We talked with Sue Ruzenski, Ed.D., CEO of Helen Keller Services, which is comprised of two divisions: Helen Keller Services for the Blind, serving five boroughs of New York and Long Island, headquartered in Brooklyn; and Helen Keller National Center, a national program headquartered in Sands Point. She discussed serving the blind and deaf-blind and being a nonprofit that services people of all ages in New York and nationally, as well as navigating the pandemic.
Who was Helen Keller and why does she stand out so much? Helen Keller was a deafblind American author, disability rights advocate and political activist lecturer. She advocated and demonstrated to the world an understanding of people with disabilities and dedicated her life to helping others.
What does your organization do? Helen Keller Services’ mission is to enable individuals who are blind, have low vision, or are deaf-blind and with additional complex disabilities to live, work, and thrive in their community of choice.
How do you do that? We work with all age groups and we have two divisions. Our division called Helen Keller Services for the Blind provides services from early intervention, preschool, youth, adults and seniors. We provide services in the five boroughs of New York City and Long Island.
What are some of the services? We provide children with exemplary education programs at preschool age and earlier, addressing their needs if they have vision loss. Some of the children may have some autism; they may be on the spectrum. We also provide services to youth, preparing them for adulthood, working with them, exploring future careers, and providing opportunities to gain skills and ready themselves for work and college.
So you train people for careers? A big part of our organization is focused on supporting people to achieve vocational success, having an opportunity to gain adaptive skills and explore career interests.
Can you give me an example of some careers? It’s not one size fits all. It’s all about providing opportunities for people to match their interests and skills. A person might be interested in government. They might work at a legislative office in Nassau County. Or it could be a customer service representative for a bank or working as a teacher’s aide at a school program.
How do you prepare people for college? We have a program at our Helen Keller Services for the Blind division for our youth. It provides them with the tools needed to succeed in college. One of the biggest areas is technology, learning the basics. Being able to keep up with schoolwork. They will have to utilize adaptive equipment.
What technology helps with all of this? If a person is blind, they might utilize a screen reader, a program that allows them to access text with voice output. For someone who’s deaf-blind, they might use a refreshable braille display. They’ll require braille skills.
Can you tell us about the Helen Keller National Center, based in Sands Point? We are the only national program exclusively established to provide training and resources for individuals who are deaf-blind. We just were reauthorized by the House of Representatives for five years. We also have a network of 11 regional offices. We deploy deaf-blind specialists throughout the United States who focus on employment training and support people with finding a job.
What are some types of training that people might not know about? We offer orientation and mobility training to gain the skills to use a cane. It could be on campus, in a community, taking public transportation, the subway. It’s based on the individual’s desire.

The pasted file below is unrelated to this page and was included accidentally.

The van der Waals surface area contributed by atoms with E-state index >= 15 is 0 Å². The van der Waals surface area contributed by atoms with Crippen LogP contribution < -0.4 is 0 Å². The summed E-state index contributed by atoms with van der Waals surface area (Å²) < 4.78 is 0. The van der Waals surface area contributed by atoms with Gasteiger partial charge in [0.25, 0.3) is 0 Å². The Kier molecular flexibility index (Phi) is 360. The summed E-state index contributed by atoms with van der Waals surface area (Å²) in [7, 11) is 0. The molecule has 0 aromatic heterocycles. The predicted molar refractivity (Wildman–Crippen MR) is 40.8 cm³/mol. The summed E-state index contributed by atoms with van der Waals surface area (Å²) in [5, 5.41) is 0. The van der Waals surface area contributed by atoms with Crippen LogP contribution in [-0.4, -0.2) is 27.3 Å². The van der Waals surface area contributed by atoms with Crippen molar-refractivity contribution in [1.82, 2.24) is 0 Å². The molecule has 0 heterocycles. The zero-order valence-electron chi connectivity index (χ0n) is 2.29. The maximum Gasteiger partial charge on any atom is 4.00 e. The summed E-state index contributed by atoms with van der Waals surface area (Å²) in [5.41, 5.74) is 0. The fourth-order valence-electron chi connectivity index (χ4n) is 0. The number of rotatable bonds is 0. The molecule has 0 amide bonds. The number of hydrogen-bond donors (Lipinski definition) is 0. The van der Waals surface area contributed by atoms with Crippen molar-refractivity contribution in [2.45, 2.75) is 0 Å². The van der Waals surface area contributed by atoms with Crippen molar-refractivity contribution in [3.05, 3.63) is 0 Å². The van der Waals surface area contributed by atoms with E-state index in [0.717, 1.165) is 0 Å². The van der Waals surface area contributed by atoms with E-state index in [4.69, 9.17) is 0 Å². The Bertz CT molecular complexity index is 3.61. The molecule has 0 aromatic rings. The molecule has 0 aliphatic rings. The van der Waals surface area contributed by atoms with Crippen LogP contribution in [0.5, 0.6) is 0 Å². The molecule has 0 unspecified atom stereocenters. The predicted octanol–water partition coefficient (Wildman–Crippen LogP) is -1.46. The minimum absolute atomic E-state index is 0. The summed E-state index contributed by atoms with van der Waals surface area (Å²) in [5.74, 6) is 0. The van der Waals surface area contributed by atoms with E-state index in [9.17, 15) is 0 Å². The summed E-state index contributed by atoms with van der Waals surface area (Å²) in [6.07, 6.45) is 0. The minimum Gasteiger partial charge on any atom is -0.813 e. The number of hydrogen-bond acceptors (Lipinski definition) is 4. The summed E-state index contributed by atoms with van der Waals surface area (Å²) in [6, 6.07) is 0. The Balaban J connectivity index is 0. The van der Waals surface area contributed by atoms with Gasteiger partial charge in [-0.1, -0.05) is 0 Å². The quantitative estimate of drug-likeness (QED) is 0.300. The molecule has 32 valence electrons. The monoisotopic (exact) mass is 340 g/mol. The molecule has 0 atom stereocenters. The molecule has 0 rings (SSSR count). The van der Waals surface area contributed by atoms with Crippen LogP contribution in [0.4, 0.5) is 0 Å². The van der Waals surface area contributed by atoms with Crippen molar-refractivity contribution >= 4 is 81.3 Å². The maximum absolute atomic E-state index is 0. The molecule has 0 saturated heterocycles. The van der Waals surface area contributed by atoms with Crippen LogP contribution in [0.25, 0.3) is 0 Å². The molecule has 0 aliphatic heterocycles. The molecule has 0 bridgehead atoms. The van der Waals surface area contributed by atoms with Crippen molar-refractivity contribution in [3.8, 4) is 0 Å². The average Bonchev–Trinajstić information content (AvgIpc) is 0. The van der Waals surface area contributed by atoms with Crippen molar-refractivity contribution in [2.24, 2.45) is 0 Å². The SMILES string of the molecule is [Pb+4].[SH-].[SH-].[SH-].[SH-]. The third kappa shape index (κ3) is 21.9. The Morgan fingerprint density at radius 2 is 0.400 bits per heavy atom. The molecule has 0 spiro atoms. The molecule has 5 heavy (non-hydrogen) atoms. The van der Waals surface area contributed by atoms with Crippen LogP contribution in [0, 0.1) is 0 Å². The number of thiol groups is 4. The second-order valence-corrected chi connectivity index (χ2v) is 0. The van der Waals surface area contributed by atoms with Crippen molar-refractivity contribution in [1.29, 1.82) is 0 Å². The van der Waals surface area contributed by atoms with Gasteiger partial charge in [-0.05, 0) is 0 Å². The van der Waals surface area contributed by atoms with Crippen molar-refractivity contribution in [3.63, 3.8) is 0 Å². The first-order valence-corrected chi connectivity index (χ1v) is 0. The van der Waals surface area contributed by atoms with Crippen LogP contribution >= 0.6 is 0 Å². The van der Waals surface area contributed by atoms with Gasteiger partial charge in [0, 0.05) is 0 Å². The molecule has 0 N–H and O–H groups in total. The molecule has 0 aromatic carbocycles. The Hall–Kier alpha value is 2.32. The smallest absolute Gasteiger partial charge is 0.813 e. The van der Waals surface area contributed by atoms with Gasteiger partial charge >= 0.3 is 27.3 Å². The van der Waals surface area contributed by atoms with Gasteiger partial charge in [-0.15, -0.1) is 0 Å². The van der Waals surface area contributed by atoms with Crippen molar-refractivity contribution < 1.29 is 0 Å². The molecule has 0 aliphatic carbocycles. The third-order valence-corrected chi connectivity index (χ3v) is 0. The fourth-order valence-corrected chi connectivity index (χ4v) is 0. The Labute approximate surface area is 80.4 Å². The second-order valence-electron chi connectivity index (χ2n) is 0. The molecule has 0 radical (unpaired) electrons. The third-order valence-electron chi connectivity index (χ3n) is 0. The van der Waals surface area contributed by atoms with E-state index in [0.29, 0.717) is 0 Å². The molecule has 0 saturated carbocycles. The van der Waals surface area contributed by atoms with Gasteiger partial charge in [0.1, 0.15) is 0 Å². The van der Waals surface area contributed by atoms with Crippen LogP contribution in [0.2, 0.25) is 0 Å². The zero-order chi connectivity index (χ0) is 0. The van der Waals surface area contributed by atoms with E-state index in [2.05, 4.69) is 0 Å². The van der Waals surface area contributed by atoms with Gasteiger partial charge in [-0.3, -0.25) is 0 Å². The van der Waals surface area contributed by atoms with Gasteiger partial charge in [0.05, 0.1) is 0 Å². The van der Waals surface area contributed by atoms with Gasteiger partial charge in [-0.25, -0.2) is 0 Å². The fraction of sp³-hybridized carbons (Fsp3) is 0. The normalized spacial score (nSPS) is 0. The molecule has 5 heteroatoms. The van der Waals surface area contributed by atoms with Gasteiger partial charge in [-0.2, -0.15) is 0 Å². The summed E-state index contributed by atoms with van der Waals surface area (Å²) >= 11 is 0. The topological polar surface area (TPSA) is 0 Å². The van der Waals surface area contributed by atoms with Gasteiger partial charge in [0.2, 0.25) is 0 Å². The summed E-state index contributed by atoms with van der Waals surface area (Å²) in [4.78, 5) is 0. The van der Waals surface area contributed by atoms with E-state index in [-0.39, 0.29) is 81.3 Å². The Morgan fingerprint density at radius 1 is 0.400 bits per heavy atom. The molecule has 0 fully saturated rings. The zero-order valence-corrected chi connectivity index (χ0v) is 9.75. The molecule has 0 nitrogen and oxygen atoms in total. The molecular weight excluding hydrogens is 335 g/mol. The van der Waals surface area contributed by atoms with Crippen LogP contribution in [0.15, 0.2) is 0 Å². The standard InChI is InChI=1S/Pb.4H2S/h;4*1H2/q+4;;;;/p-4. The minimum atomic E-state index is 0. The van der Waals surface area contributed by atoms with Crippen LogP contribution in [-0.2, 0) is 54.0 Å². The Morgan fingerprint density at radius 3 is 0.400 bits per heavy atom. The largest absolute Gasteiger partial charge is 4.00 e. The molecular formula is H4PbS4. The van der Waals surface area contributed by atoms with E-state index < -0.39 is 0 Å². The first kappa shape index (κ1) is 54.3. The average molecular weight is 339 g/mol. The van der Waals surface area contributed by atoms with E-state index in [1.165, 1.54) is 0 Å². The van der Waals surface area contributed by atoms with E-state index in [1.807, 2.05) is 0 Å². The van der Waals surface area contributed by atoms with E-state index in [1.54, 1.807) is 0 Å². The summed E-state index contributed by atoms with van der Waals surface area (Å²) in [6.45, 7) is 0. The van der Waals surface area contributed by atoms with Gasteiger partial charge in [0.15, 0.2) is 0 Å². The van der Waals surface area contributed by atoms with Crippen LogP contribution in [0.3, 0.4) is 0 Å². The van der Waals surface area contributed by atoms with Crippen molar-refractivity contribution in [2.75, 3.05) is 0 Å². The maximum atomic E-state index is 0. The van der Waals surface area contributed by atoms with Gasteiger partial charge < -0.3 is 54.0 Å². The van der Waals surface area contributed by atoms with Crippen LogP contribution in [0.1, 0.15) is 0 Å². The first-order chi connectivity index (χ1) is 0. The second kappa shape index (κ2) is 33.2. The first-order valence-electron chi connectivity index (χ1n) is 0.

How has Covid impacted the people you serve and your group? We learned so much. There was a lot of silver lining through Covid. We could offer quality services virtually to individuals who are blind and deaf-blind. We had to suspend our on-campus residential program at Sands Point. We reopened it in November of 2021. The biggest challenge upon reopening was hiring qualified staff.
How do you find and/or train staff and do you have enough or are you looking? The field as a whole is challenged. We really need to get the word out about what a great career option this could be to people. We need to renew the interest in young people in entering the field.
Since you aren’t blind or deaf, how do you know what it’s like for people who are? I work very closely with colleagues who are blind or deaf-blind, through my interactions with the people here for services and colleagues. There’s professional learning we’ve all been through. It’s so important to have representation and the voices of the community.
How are things going regarding budget, donations, and government funding? We have two divisions. The Helen Keller National Center has received support from the federal government. We also have income we receive when people come here for training and we do fundraising. We have contracts with states across the country. They sponsor people to come here for training.
You were nominated for an Academy Award for Feeling Through, a short film, in 2021. What was your connection? We at Helen Keller National Center worked collaboratively with the filmmaker, Doug Roland. We introduced him to prospective candidates to cast in the film. He cast the first deaf-blind actor, Robert Tarango, in the film. Doug Roland has partnered with us again. We were able to get several grants. We’re creating a virtual platform, a curriculum authored by people who are deaf-blind. It will provide interviews, roundtable discussions. It’s about the lived experiences of people in this community for professionals, employers, and partners in the arts.
What else is new? We’re launching a new website Dec. 1 at Helenkeller.org. This will be the go-to place for information about our programs and services, professional learning opportunities and more. It’s fully accessible with information presented in a user-friendly way.